Hannah Arendt on the Role of the Masses in mass horrors
by Claudia Moscovici
Totalitarianism isn’t an easy phenomenon to grasp. One of the most difficult things to understand is how could hundreds of millions of people all over Europe and the Soviet Union have allowed the horrors of the Holocaust and the mass purges to take place. In The Origins of Totalitarianism Hannah Arendt offers one of the best explanations for these mass horrors. “Mass” is the key word here. Arendt’s explanation consists of describing this modern social entity called “the masses,” which she distinguishes from the mob (itself capable of spurts of violence, such as during pogroms) as well as from classes (based on economic self-interest). The masses are a quintessentially totalitarian phenomenon. Arendt posits that one of the key features of the totalitarian state is its system of indoctrination, propaganda, isolation, intimidation and brainwashing—instigated and supervised by the Secret Police—which transforms classes, or thoughtful individuals able to make relatively sound political decisions, into masses, or people who have been so beaten down that they become apathetic and give their unconditional loyalty to the totalitarian regime.
The masses versus the classes
Unlike social classes, Arendt explains, the masses are amorphous and easily swayed. They’re moved by superficial rhetoric and empty fervor rather than united by a common identity or shared economic interests. According to Arendt, “The term masses applies only when we deal with people who either because of their sheer numbers, or indifference, or a combination of both, cannot be integrated into any organization based on common interest.” (The Origins of Totalitarianism, 311). Of course, this political and social apathy isn’t enough to lend support to totalitarian movements. An additional, and crucial, factor comes into play. The apathetic masses must come under the spell of charismatic evil leaders, like Hitler and Stalin, who gain control over society and kill in them the last vestige of human decency and individualism. If “the masses” don’t exist in sufficient numbers in a given society, then totalitarian rulers create them. This was the main purpose, Arendt contends, of Stalin’s relentless purges, which destroyed any real class identity and ideological conviction. Even the nuclear family and bonds of love deteriorated, as friends feared friends and parents lived under the reasonable fear that their own children could at any moment turn them in for “deviationism” from the party line.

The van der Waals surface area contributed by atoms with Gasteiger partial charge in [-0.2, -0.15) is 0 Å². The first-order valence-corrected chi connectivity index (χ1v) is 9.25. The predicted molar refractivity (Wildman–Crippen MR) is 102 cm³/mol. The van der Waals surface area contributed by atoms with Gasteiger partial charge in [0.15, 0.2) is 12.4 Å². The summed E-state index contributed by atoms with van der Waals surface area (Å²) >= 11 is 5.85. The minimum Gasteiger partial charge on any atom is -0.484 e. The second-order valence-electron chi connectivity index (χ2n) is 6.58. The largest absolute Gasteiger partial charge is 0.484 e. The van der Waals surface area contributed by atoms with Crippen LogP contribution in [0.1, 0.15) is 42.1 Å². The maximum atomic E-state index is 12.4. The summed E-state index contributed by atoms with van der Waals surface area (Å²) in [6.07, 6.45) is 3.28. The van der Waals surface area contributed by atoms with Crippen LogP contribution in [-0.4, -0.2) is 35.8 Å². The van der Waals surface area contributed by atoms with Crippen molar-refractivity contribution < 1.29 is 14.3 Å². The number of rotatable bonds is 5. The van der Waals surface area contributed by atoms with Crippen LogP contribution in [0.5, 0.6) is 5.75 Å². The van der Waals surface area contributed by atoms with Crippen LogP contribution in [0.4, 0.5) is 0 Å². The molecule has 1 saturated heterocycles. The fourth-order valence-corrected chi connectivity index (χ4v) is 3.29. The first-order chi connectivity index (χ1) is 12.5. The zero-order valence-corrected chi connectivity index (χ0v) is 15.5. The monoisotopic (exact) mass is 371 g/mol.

Social groups versus atomized individuals
The masses are vast in number but isolated in nature. Totalitarian society creates an immense collection of atomized individuals. There’s no other way to command an absolute obedience to the regime: even when the government’s policies change radically, demanding one thing of its followers one day and the opposite the next. This unconditional loyalty, Arendt argues, “can be expected only from the completely isolated human being who, without any other ties to family, friends, comrades, or even mere acquaintances, derives his sense of having a place in the world only from his belonging to a movement, his membership in the party.” (The Origins of Totalitarianism, 323-4) This false sense of belonging can’t be based on any real social identity, since totalitarian movements are arbitrary in their demands, fickle in their objectives and changeable in their actions. Perhaps their only stable feature is the ruthlessness of their punishments: the constant reign of terror.
Fanaticism versus idealism
The masses are fanatical rather than ideological (adhering to a firm set of political or economic principles) or idealist (aspiring, utopically, to moral or political perfection). Far more extreme than a mob, upon which fanaticism has a short-lived hold, the masses can be under the spell of a charismatic evil leader even when it’s no longer in their self-interest. How is this self-defeating attitude possible? Arendt explains: “identification with the movement and total conformism seem to have destroyed the very capacity for experience, even if it be as extreme as torture or fear of death.” (The Origins of Totalitarianism, 308)
The philistine versus the bourgeois
Totalitarian movements transform ordinary human beings into philistines. Arendt describes the philistine as a bourgeois who is isolated from his class. The philistine focuses so much on his own narrow needs that he views victims as “others” rather than as fellow human beings. “Nothing proved easier to destroy than the privacy and the private morality or people who thought of nothing but safeguarding their private lives,” Arendt claims. “After a few years of power and systematic co-ordination, the Nazis could rightly announce: “The only person who is still a private individual in Germany is somebody who is asleep.” (The Origins of Totalitarianism, 338-9) Decades after its publication, The Origins of Totalitarianism remains the most rigorous and systematic explanation—and offers the most elegant political philosophy–for how such mass horrors could have occurred in the 20th century. The book also serves as a necessary reminder that they can happen again for as long as humanity can be dehumanized by totalitarian regimes.
Claudia Moscovici, Literaturesalon